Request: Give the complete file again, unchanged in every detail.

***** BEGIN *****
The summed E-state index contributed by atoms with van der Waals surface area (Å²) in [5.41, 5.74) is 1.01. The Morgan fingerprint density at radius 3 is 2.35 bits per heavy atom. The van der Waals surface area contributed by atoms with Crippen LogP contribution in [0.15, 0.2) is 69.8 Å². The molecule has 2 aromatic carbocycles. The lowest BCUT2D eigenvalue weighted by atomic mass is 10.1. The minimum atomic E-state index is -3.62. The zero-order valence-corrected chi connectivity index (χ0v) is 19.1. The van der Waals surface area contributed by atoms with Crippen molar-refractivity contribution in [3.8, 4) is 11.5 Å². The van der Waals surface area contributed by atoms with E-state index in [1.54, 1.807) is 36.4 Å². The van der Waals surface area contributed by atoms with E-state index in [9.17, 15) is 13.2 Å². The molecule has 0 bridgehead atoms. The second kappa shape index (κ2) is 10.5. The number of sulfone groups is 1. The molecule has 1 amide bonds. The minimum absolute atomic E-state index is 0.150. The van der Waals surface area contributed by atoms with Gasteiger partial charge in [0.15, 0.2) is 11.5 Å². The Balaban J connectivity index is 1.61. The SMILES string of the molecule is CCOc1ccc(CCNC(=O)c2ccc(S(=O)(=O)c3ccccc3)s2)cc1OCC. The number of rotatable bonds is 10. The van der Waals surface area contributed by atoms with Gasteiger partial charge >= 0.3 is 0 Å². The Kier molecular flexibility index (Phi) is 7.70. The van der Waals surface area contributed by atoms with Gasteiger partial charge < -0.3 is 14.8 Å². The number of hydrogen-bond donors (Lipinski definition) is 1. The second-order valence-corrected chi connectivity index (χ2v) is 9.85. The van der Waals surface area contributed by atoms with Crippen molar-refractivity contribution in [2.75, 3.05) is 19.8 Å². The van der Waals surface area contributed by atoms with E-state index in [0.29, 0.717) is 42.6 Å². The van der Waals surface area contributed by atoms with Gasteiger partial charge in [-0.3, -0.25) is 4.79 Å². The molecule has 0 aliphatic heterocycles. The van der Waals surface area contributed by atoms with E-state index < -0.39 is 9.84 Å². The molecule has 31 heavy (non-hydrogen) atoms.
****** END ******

The summed E-state index contributed by atoms with van der Waals surface area (Å²) in [5.41, 5.74) is 1.01. The Morgan fingerprint density at radius 3 is 2.35 bits per heavy atom. The van der Waals surface area contributed by atoms with Crippen LogP contribution in [0.15, 0.2) is 69.8 Å². The molecule has 2 aromatic carbocycles. The lowest BCUT2D eigenvalue weighted by atomic mass is 10.1. The minimum atomic E-state index is -3.62. The zero-order valence-corrected chi connectivity index (χ0v) is 19.1. The van der Waals surface area contributed by atoms with Crippen molar-refractivity contribution in [3.8, 4) is 11.5 Å². The van der Waals surface area contributed by atoms with E-state index in [1.54, 1.807) is 36.4 Å². The van der Waals surface area contributed by atoms with E-state index in [9.17, 15) is 13.2 Å². The molecule has 0 bridgehead atoms. The second kappa shape index (κ2) is 10.5. The number of sulfone groups is 1. The molecule has 1 amide bonds. The minimum absolute atomic E-state index is 0.150. The van der Waals surface area contributed by atoms with Gasteiger partial charge in [0.15, 0.2) is 11.5 Å². The Balaban J connectivity index is 1.61. The SMILES string of the molecule is CCOc1ccc(CCNC(=O)c2ccc(S(=O)(=O)c3ccccc3)s2)cc1OCC. The number of rotatable bonds is 10. The van der Waals surface area contributed by atoms with Gasteiger partial charge >= 0.3 is 0 Å². The Kier molecular flexibility index (Phi) is 7.70. The van der Waals surface area contributed by atoms with Gasteiger partial charge < -0.3 is 14.8 Å². The number of hydrogen-bond donors (Lipinski definition) is 1. The second-order valence-corrected chi connectivity index (χ2v) is 9.85. The van der Waals surface area contributed by atoms with Crippen molar-refractivity contribution in [2.75, 3.05) is 19.8 Å². The van der Waals surface area contributed by atoms with E-state index in [0.29, 0.717) is 42.6 Å². The van der Waals surface area contributed by atoms with Gasteiger partial charge in [-0.3, -0.25) is 4.79 Å². The molecule has 0 aliphatic heterocycles. The van der Waals surface area contributed by atoms with E-state index < -0.39 is 9.84 Å². The molecule has 31 heavy (non-hydrogen) atoms.